A national program to protect public health and safety by ensuring that certain nuts, bolts and other fasteners used in critical situations (such as attaching aircraft engines to fuselages) conform to specifications was launched formally today with publication of the final rule for the Fastener Quality Act of 1990.
Fasteners are a $6 billion U.S. industry critical to the automobile, aerospace, construction, chemical and manufacturing sectors. The Federal Register announcement by the Commerce Department's National Institute of Standards and Technology calls for the rule to become effective on Nov. 25, 1996, and the act to become official on May 27, 1997, allowing NIST and others time to accredit laboratories that test fasteners.
A second notice was published announcing that NIST will establish two new programs: (1) an Accreditation Body Evaluation Program to evaluate and approve, or recognize, qualified entities to accredit laboratories that perform testing of fastener products and materials; and (2) a NIST Fastener Laboratory Accreditation Program to accredit laboratories that perform inspection and testing of fastener products or materials. These two programs will carry out the requirements of the Fastener Quality Act of 1990, P.L. 101-592, as amended by the Technology Transfer and Advancement Act, March 1996 (P.L. 104-113). A third notice also was published for public comment announcing consensus standards organizations that develop standards for fasteners in accordance with Section 3(2) of the act.
The 1990 law protects public safety by (1) requiring that fasteners identified by the act conform to the exact specifications represented by the manufacturer; (2) providing for accreditation of laboratories engaged in fastener testing; and (3) requiring inspections, testing and certification, in accordance with standardized methods for fasteners covered by the act.
The basic requirements of the act as amended are: (1) manufacturers, importers and private label distributors mustcertify that fasteners meet applicable standards; (2) certification has to be based on tests carried out in "accredited laboratories"; (3) the manufacturer's trademark or insignia must be on the head of the fastener, if required by the applicable standards and specifications; (4) fastener lots cannot be commingled by manufacturers, importers and private label distributors; and (5) records of compliance must be kept for five years.
Responsibility for implementing the act was assigned to the Secretary of Commerce; NIST Technology Services Deputy Director David E. Edgerly oversaw the effort. NIST worked with the Fastener Advisory Committee and the Public Law Task Force to develop the final regulations.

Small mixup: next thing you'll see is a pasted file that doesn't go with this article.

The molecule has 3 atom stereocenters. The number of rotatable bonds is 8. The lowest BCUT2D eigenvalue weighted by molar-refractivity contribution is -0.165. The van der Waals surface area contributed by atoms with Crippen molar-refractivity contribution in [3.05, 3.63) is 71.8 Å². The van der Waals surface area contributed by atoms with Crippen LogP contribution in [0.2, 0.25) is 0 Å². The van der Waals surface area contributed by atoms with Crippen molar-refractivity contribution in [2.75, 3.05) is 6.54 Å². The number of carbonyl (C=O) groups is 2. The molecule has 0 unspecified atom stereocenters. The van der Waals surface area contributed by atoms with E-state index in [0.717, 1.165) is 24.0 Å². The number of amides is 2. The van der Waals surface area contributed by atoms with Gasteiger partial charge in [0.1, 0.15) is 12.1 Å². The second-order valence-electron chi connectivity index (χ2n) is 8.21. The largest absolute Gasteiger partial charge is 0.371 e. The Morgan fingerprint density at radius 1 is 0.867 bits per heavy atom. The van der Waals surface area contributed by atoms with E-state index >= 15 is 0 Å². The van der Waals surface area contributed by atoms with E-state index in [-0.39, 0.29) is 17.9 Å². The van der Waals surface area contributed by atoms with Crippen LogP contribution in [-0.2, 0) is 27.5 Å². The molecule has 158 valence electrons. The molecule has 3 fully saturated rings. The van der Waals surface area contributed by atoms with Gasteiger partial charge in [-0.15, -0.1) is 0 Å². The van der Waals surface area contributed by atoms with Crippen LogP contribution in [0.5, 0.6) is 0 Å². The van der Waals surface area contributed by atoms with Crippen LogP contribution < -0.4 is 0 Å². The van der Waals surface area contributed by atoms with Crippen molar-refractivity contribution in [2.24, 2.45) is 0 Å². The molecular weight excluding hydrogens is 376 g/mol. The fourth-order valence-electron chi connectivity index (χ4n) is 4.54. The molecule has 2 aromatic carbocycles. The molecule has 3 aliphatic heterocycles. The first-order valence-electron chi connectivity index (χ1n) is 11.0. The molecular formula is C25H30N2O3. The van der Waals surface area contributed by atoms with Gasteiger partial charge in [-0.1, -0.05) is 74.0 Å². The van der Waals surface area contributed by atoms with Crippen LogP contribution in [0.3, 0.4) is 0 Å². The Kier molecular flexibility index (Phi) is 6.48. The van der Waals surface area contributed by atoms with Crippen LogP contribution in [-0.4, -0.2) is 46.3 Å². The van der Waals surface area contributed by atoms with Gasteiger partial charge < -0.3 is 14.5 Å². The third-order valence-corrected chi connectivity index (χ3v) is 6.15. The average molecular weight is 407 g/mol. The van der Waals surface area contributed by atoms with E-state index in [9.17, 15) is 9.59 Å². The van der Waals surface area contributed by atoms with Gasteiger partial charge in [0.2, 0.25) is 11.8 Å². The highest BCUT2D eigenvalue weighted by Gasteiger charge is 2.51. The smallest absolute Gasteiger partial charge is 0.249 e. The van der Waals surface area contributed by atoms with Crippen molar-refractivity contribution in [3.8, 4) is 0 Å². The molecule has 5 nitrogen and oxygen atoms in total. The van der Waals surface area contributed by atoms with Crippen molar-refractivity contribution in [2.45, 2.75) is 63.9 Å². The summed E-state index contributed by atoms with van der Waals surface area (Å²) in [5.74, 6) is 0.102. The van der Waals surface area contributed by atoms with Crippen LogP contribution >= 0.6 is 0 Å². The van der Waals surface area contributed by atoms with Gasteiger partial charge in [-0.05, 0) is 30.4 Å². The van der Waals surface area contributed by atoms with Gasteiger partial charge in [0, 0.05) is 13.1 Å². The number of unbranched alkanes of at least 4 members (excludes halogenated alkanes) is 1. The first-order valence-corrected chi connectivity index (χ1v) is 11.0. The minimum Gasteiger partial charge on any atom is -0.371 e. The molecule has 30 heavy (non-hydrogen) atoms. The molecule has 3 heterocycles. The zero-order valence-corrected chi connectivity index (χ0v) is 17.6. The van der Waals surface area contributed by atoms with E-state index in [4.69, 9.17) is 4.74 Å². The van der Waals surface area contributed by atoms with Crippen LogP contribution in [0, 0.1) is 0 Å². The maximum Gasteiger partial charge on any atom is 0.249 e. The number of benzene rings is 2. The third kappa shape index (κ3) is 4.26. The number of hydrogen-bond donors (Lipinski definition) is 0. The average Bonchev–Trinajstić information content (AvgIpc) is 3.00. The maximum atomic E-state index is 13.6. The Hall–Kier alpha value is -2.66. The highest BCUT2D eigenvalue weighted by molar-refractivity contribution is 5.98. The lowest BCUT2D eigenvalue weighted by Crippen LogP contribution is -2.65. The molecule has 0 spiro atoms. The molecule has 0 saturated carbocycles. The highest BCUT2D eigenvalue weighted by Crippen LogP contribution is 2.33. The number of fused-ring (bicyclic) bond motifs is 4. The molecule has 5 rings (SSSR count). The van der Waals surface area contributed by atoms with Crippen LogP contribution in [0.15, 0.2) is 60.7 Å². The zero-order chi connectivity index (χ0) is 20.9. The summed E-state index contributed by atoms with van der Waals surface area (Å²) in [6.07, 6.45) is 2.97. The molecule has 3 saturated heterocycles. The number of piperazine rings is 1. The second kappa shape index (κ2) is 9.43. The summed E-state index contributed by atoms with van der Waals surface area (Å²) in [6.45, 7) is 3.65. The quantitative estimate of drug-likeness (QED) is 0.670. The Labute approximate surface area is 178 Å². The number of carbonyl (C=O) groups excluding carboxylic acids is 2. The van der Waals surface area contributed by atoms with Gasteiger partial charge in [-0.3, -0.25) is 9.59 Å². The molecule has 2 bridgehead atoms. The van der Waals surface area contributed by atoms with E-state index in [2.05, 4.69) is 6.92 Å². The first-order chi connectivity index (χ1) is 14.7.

The implementation consists of establishing the following procedures: (1) laboratories in compliance with the act must be listed by NIST in the "accredited laboratory list" that will be established under the program; (2) laboratories may apply to the NIST National Voluntary Laboratory Accreditation Program for accreditation; (3) private and/or other government laboratory accreditation bodies or entities may apply to the NIST Accreditation Body Evaluation Program for approval to accredit laboratories.
The fastener regulations also establish a system within the Commerce Department's Patent and Trademark Office to record who manufactured the covered fasteners, allowing for quick tracing to their source or private label distributors. In addition, the regulations contain provisions on enforcement, civil penalties, and hearing and appeal procedures that will be administered by the department's Bureau of Export Administration.
The NIST Fastener Laboratory Accreditation Program will be operated under international standards. NIST operates its NVLAP accreditation programs in conformance with ISO/IEC Guide 58: 1993--Calibration and Testing Laboratory Accreditation Systems-- General Requirements for Operation and Recognition, and laboratories accredited by NVLAP meet the requirements of ISO/IEC Guide 25: 1990--General Requirements for the Competence of Calibration and Testing Laboratories.
The application period for laboratories interested in being accredited for the fastener program will begin immediately and will be open indefinitely. Completed applications returned to NIST will be scheduled for accreditation and assessment visits on a first come, first served basis.
NIST FQA program manager Subhas Malghan points out that the act will not be effective until there is an adequate number of accredited laboratories to carry out fastener testing. If NIST determines that the number of laboratories is insufficient, the effective date may be extended, Malghan adds.